I sat in the lounge. Minutes earlier Mum had been laughing happily with Miss Smith about her awful pronunciation. Now, for that simple, innocent pleasure, she was being savagely beaten by Dad. I was five years old and too scared to do anything but sit in silence. Finally, Dad stormed into the men’s lounge, shutting himself there in a silent rage.

I crept into the kitchen. Mum had collapsed onto the floor and she was sobbing hysterically. She couldn’t get up, shaking as she was with shock and pain. I tried to put my tiny arms around her, but she pushed me away. She was ashamed and embarrassed she had been beaten again and didn’t want her little daughter to see her in such a state.

I stood bewildered. I longed to help Mum, to comfort her and make her life happy—as it had been a few minutes earlier. But how could I stop Dad from hitting her? Even at the age of five, I understood it was only a matter of time before he beat Mum again, and again after that.

My dad was a bad man. How could he do this to Mum—my gentle, funny mother who never hurt anyone? Dad had really worked Mum over this time, and I was sure he knew exactly what he was doing. He knew where to hit Mum to hide the damage. It was planned. It was deliberate.

As you can see, male authority takes preeminence (notice there is a “men’s lounge” in the house) and fatherly authority is never challenged.  Would such behavior be prosecuted in Pakistan or another Muslim country?  Perhaps not, but the father was aware of it being criminal in Britain, and so he made sure the trauma marks were in places of the body that would not be spotted.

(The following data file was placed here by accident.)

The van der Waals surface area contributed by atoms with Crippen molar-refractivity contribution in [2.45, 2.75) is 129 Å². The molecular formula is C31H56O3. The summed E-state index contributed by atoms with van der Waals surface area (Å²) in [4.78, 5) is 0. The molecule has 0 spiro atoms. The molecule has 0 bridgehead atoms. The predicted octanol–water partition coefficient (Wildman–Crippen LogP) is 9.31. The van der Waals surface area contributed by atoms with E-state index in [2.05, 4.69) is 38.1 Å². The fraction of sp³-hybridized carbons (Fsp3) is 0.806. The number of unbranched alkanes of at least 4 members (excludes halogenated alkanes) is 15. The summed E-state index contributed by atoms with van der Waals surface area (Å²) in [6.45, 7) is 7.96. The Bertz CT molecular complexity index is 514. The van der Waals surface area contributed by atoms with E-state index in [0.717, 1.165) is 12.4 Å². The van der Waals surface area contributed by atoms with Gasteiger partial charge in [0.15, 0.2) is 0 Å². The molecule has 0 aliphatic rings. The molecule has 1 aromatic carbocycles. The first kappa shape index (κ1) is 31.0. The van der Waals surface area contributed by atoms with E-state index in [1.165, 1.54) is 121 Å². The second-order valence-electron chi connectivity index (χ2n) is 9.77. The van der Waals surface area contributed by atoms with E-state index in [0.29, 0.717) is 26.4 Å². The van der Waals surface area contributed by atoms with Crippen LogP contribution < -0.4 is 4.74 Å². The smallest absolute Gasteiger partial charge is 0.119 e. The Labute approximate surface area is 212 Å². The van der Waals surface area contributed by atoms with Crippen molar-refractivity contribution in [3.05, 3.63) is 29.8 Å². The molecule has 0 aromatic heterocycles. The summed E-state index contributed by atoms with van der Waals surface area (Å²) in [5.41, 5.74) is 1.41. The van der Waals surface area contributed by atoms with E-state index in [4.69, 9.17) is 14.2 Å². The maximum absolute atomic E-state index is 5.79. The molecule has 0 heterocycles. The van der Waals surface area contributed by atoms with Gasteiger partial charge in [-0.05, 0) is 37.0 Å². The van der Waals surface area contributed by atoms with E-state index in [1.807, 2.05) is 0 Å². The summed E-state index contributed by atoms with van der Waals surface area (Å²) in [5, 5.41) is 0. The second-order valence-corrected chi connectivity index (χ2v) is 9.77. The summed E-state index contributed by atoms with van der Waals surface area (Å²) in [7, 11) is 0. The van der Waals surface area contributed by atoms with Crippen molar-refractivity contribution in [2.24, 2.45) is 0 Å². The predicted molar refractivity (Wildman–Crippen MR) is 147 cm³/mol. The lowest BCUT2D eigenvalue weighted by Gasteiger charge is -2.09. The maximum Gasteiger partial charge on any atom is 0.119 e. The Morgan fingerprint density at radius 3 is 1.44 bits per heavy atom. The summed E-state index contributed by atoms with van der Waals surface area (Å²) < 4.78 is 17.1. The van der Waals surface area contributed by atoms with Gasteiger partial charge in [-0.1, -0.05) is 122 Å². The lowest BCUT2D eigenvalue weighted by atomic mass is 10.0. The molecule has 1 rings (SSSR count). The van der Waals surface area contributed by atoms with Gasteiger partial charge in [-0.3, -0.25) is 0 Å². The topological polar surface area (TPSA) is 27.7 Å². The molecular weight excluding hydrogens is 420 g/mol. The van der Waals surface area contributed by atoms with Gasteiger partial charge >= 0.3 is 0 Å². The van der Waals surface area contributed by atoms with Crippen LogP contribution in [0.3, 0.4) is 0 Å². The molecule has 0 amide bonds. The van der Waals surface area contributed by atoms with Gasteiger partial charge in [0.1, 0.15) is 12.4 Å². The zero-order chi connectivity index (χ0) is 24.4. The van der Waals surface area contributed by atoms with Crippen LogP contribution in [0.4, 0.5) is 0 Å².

In the opening paragraph above I called this work of non-fiction “a confessional memoir.”  I don’t know if that’s the proper term, but it seems right to me.  A memoir is a subset of an autobiography, “differentiated in form, presenting a narrowed focus.”  The narrowed focus here is a coming of age story, thereby limiting the scope to the author’s childhood and blossoming into adulthood.  The Center for Autobiographic Studies (CAS) defines a memoir as a work that “puts a frame onto life by limiting what is included.”  The frame that Shah places here is her Muslim upbringing, especially how it pertains to growing up female.  The CAS website provides a list of common frames, and several also apply here: memoir of place (North England), of relationship (family), religion (Islam and Christianity), of dealing with adversity, and ethnic tradition (Pakistani).  But I call it confessional not because Hannah is confessing some sin—she doesn’t sin unless you include being a rebellious Muslim a sin—but because she is confessing some dark family secret.  It seems to me that a successful memoir lets the reader into a world they have not experienced, and yet is very real (unlike fiction) right under their very noses.  Here not only is there an exotic Muslim culture living right beside the at large British culture but concealed is a horrific account family abuse.